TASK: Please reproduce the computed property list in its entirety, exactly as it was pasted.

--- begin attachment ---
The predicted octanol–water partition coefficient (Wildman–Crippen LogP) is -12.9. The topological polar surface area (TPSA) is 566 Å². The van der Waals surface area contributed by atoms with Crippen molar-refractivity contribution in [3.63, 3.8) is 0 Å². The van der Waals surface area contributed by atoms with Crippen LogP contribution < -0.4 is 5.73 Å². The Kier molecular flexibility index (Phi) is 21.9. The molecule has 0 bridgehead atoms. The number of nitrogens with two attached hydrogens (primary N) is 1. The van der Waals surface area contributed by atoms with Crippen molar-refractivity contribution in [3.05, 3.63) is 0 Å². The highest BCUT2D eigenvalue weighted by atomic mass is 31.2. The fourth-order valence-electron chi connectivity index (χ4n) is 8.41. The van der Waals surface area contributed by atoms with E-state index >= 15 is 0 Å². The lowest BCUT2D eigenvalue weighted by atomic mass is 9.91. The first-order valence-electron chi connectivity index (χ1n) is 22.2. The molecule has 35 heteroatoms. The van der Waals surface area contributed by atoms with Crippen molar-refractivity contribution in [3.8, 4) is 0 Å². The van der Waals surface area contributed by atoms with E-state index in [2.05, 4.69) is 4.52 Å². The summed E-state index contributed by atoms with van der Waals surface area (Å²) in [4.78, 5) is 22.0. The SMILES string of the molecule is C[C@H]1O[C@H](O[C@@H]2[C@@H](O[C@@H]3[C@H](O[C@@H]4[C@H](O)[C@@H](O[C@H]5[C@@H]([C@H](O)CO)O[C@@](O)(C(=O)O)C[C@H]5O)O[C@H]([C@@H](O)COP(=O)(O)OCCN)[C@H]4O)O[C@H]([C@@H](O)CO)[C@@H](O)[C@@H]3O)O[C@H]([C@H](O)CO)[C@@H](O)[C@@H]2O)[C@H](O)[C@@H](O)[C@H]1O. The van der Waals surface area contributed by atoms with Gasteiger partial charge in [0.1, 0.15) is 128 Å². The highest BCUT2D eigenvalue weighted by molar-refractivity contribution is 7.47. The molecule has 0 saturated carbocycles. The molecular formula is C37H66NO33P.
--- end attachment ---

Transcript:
The predicted octanol–water partition coefficient (Wildman–Crippen LogP) is -12.9. The topological polar surface area (TPSA) is 566 Å². The van der Waals surface area contributed by atoms with Crippen molar-refractivity contribution in [3.63, 3.8) is 0 Å². The van der Waals surface area contributed by atoms with Crippen LogP contribution < -0.4 is 5.73 Å². The Kier molecular flexibility index (Phi) is 21.9. The molecule has 0 bridgehead atoms. The number of nitrogens with two attached hydrogens (primary N) is 1. The van der Waals surface area contributed by atoms with Crippen molar-refractivity contribution in [3.05, 3.63) is 0 Å². The highest BCUT2D eigenvalue weighted by atomic mass is 31.2. The fourth-order valence-electron chi connectivity index (χ4n) is 8.41. The van der Waals surface area contributed by atoms with E-state index >= 15 is 0 Å². The lowest BCUT2D eigenvalue weighted by atomic mass is 9.91. The first-order valence-electron chi connectivity index (χ1n) is 22.2. The molecule has 35 heteroatoms. The van der Waals surface area contributed by atoms with Crippen molar-refractivity contribution in [3.8, 4) is 0 Å². The van der Waals surface area contributed by atoms with E-state index in [2.05, 4.69) is 4.52 Å². The summed E-state index contributed by atoms with van der Waals surface area (Å²) in [4.78, 5) is 22.0. The SMILES string of the molecule is C[C@H]1O[C@H](O[C@@H]2[C@@H](O[C@@H]3[C@H](O[C@@H]4[C@H](O)[C@@H](O[C@H]5[C@@H]([C@H](O)CO)O[C@@](O)(C(=O)O)C[C@H]5O)O[C@H]([C@@H](O)COP(=O)(O)OCCN)[C@H]4O)O[C@H]([C@@H](O)CO)[C@@H](O)[C@@H]3O)O[C@H]([C@H](O)CO)[C@@H](O)[C@@H]2O)[C@H](O)[C@@H](O)[C@H]1O. The van der Waals surface area contributed by atoms with Gasteiger partial charge in [0.1, 0.15) is 128 Å². The highest BCUT2D eigenvalue weighted by molar-refractivity contribution is 7.47. The molecule has 0 saturated carbocycles. The molecular formula is C37H66NO33P.